Let’s say you do skin type stuff and you have patients who have come in to a dermatologist and they haven’t been in lately. Well, is there really a … my ignorance, maybe there is, but is there really a time where there’s built in where they’re lost in the dermatologist office? I don’t know, maybe there is in the dermatologist brain. Well, that’s when you would send something like this. So what we do is it’s not just direct mail, we actually use all different kinds of media.
One of the first things we’ll do is we’ll get that list … again, let’s use our dentist example … of our patients who haven’t been in in seven to nine months. So, we could do this quarterly, for example. So we get patients that haven’t been in to seven to nine months, and we’ve got their email address for some of them, we’ve got the phone numbers for some of them, we’ve got their mailing addresses for some of them. So what we do is we use all those modalities we can use to reach out and get them reengaged.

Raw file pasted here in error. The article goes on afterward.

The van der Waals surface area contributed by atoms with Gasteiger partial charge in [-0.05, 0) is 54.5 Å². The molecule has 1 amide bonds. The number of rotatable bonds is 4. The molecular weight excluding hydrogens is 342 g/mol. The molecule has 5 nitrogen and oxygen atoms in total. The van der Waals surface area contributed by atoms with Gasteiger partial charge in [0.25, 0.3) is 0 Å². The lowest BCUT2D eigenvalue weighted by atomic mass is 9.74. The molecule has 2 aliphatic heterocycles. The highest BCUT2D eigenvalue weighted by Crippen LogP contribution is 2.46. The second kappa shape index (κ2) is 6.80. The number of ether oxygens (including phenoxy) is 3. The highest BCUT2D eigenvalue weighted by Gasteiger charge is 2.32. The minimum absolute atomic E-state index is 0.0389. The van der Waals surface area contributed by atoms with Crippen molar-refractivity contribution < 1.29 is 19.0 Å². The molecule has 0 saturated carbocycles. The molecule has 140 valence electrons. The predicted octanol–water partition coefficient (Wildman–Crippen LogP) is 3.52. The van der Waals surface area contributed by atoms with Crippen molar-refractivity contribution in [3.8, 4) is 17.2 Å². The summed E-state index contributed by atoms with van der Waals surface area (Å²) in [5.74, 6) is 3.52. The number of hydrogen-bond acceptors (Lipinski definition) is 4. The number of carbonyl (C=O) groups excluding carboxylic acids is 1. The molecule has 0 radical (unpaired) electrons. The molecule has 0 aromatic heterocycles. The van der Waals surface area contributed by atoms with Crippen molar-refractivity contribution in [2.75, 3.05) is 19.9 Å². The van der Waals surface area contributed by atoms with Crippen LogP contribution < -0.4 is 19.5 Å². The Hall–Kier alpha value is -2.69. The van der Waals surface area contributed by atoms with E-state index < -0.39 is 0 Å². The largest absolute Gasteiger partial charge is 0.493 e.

One of the first things we’re going to do is we’re going to send maybe a couple of emails. “Hi Barbara, we haven’t seen you in seven months. You’re lost. What’s going on?” So for the non-responders now we’ll send the boomerang and say … and so for this now we’ve got the boomerang. It says, “Barbara, we want you back. Dear Barbara, we were looking over our past great clients and we found that you haven’t been in in over six months. In order to keep a healthy smile, you need to visit the dentist once every six months.” Then you give you all the reasons why you need to come in. That’s why we’ve sent you a boomerang, because we want you to come back, get reengaged, get back into the office. So now you can send an email, you send a boomerang, you send another email. Perhaps you have your people or even an auto dial service make outbound phone calls. “Hi, this is Dr. Hales at Dr. Hale’s DDS. We haven’t seen you in a while. In fact, we sent you a boomerang. We just want you to come back, make sure everything’s looking good.”